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Zero Emission Shipping Fund proposal put on the table for IMO

February 2 ------ The International Chamber of Shipping (ICS), the Commonwealth of The Bahamas, and the Republic of Liberia have submitted a detailed, fit-for-purpose proposal to shipping’s global regulator, the International Maritime Organization (IMO) for a Zero Emission Shipping Fund (ZESF). 


In recognition of the urgency to move forward with workable solutions to meet ambitious net zero targets, shipowners globally have agreed to mandatory contributions on ships’ greenhouse gas (GHG) emissions to raise billions of dollars annually. The purpose is to accelerate the transition by the global commercial shipping fleet to net zero emissions by 2050 and support the maritime GHG reduction efforts of developing countries. The shipping industry’s updated proposal is co-sponsored by Bahamas and Liberia, two of the world’s largest flag state administrations, measured in gross tonnage. 


The proposal builds on the “feebate” concept put forward by the Government of Japan and support from EU States at IMO for a flat rate “levy-based” global contribution system. Significantly, the updated proposal adds a structure for transparency and accountability for how the billions of dollars raised will be used, including those funds to be allocated for use in developing countries. “The transition to net zero shipping must be truly global. Otherwise, it will not succeed. ICS fully supports the net zero goal which IMO has agreed for shipping. The 2050 goal will only remain plausible if government negotiators now roll up their sleeves to develop the regulations needed to establish the Zero Emission Shipping Fund. A global GHG pricing mechanism for shipping urgently needs to be agreed on next year, which will de-risk investment in zero GHG marine fuels and provide billions of dollars of funds to support developing countries,” Guy Platten, ICS Secretary General, explained. 


“The Governments of Bahamas and Liberia and the global shipping industry have come forward with a carefully thought-out mechanism, which is equitable, transparent and simple. The first IMO target for 2030 is less than six years away. If we don’t achieve a take-off point in the production and uptake of zero GHG marine fuels by 2030, it’s hard to see how net zero will be achieved by 2050. The groundwork has been done and the regulatory architecture has been carefully laid out. All that is needed is political will from governments to implement this fit-for-purpose solution quickly and effectively.”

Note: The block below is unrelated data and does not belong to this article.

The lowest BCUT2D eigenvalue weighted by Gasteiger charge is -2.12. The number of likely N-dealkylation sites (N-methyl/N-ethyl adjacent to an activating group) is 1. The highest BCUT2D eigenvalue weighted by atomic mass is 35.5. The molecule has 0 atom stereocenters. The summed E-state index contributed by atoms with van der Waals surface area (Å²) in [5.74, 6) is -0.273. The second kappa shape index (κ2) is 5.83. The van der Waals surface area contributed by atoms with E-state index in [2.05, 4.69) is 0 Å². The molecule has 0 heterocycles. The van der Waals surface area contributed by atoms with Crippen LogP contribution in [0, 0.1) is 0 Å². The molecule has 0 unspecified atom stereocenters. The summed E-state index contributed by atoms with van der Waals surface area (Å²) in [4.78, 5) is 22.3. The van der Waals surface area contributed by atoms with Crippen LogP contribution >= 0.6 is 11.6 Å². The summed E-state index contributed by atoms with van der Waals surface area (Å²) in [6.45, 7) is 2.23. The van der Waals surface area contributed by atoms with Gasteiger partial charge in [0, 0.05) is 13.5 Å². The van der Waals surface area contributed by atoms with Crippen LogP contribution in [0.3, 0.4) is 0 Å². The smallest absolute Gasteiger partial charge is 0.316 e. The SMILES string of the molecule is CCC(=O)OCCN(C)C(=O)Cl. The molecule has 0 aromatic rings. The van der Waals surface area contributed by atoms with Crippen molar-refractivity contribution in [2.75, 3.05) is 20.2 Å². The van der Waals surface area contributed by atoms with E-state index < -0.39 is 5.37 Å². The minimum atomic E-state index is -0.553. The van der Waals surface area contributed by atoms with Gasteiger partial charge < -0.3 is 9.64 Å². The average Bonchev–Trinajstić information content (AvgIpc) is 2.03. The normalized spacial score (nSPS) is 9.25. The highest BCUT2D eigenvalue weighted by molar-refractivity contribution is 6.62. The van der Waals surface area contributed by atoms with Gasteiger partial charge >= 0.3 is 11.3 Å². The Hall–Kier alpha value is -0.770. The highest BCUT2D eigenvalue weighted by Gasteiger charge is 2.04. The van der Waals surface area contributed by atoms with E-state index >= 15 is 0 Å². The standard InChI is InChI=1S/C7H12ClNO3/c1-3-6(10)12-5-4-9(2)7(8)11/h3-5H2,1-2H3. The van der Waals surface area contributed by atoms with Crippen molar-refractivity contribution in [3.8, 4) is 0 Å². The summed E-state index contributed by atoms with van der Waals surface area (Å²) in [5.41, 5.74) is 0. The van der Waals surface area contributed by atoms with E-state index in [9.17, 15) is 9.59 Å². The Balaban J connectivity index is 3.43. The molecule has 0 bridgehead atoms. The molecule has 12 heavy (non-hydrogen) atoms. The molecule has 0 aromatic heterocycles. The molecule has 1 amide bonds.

The Zero Emission Shipping Fund and the “feebate” mechanism will be considered by IMO Member States at their next round of GHG negotiations in March. Governments have already unanimously committed to developing a GHG pricing mechanism for international shipping by 2025. If governments agree, the ZESF will be approved next year to help achieve net zero GHG emissions from shipping by or close to 2050, in line with the ambitious GHG reduction targets adopted by IMO Member States. 


Under the proposal, contributions from ships per ton of CO2e emitted will be used to reduce the significant cost gap between zero GHG fuels and conventional fuel oil, providing financial rewards (“feebates”) to ships for the GHG emissions prevented by use of these new marine fuels. The transparent and accountable proposal will include support for the production of zero/near-zero marine fuels and the roll-out of new bunkering infrastructure in developing countries’ ports worldwide, as well as supporting training in the safe use of new fuels. 


A detailed impact assessment has already been conducted by Clarksons Research for ICS that highlights that a contribution rate which adds a cost in a range between US$20 to $300 per ton of fuel oil consumed would have no disproportionately negative impacts on national economies in terms of delivered cargo prices. The Zero Emission Shipping Fund will allow the hard-to-abate shipping sector, which is completely dependent on fossil fuels and where the current use of zero GHG fuels is virtually zero, to achieve a “take-off” point in its use of more expensive ‘green’ fuels, such as ammonia, hydrogen, sustainable biofuels, synthetic methanol and synthetic LNG. 


It is worth noting that the European Union has introduced the carbon levy mechanism for shipping before the UN regulator IMO. Since January 1, 2024, shipping is included into the EU Emissions Trading System (EU ETS), which sets an annual absolute limit on emissions of certain GHG and requires the purchase of allowances for emissions. Since the beginning of this year, the EU ETS is extended to cover CO2 emissions from all large ships — of 5 000 gross tonnage and above — entering EU ports, regardless of the flag they fly. 



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